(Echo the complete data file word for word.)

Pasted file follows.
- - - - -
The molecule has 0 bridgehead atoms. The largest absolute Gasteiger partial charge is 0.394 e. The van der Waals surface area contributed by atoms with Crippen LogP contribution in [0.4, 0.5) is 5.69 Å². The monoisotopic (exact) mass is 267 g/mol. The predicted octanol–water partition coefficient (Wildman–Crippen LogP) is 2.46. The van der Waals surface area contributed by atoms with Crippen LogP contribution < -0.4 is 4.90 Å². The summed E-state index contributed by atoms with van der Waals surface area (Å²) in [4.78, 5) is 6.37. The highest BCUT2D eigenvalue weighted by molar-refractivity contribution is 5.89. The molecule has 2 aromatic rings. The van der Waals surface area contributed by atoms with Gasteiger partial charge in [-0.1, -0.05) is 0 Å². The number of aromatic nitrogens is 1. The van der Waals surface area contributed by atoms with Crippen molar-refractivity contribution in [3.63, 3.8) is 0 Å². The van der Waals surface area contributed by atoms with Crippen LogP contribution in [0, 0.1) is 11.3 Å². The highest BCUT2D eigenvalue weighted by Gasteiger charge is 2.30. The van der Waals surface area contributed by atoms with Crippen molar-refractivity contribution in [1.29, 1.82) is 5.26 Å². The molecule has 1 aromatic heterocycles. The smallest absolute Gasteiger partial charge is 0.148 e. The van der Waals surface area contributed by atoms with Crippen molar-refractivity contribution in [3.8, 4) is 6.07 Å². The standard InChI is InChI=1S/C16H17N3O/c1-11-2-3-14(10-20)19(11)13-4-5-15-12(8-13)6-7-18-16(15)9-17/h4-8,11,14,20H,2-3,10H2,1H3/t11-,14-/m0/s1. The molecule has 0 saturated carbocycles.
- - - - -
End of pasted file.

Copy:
The molecule has 0 bridgehead atoms. The largest absolute Gasteiger partial charge is 0.394 e. The van der Waals surface area contributed by atoms with Crippen LogP contribution in [0.4, 0.5) is 5.69 Å². The monoisotopic (exact) mass is 267 g/mol. The predicted octanol–water partition coefficient (Wildman–Crippen LogP) is 2.46. The van der Waals surface area contributed by atoms with Crippen LogP contribution < -0.4 is 4.90 Å². The summed E-state index contributed by atoms with van der Waals surface area (Å²) in [4.78, 5) is 6.37. The highest BCUT2D eigenvalue weighted by molar-refractivity contribution is 5.89. The molecule has 2 aromatic rings. The van der Waals surface area contributed by atoms with Gasteiger partial charge in [-0.1, -0.05) is 0 Å². The number of aromatic nitrogens is 1. The van der Waals surface area contributed by atoms with Crippen molar-refractivity contribution in [3.63, 3.8) is 0 Å². The van der Waals surface area contributed by atoms with Crippen LogP contribution in [0, 0.1) is 11.3 Å². The highest BCUT2D eigenvalue weighted by Gasteiger charge is 2.30. The van der Waals surface area contributed by atoms with Crippen molar-refractivity contribution in [1.29, 1.82) is 5.26 Å². The molecule has 1 aromatic heterocycles. The smallest absolute Gasteiger partial charge is 0.148 e. The van der Waals surface area contributed by atoms with Crippen molar-refractivity contribution in [3.8, 4) is 6.07 Å². The standard InChI is InChI=1S/C16H17N3O/c1-11-2-3-14(10-20)19(11)13-4-5-15-12(8-13)6-7-18-16(15)9-17/h4-8,11,14,20H,2-3,10H2,1H3/t11-,14-/m0/s1. The molecule has 0 saturated carbocycles.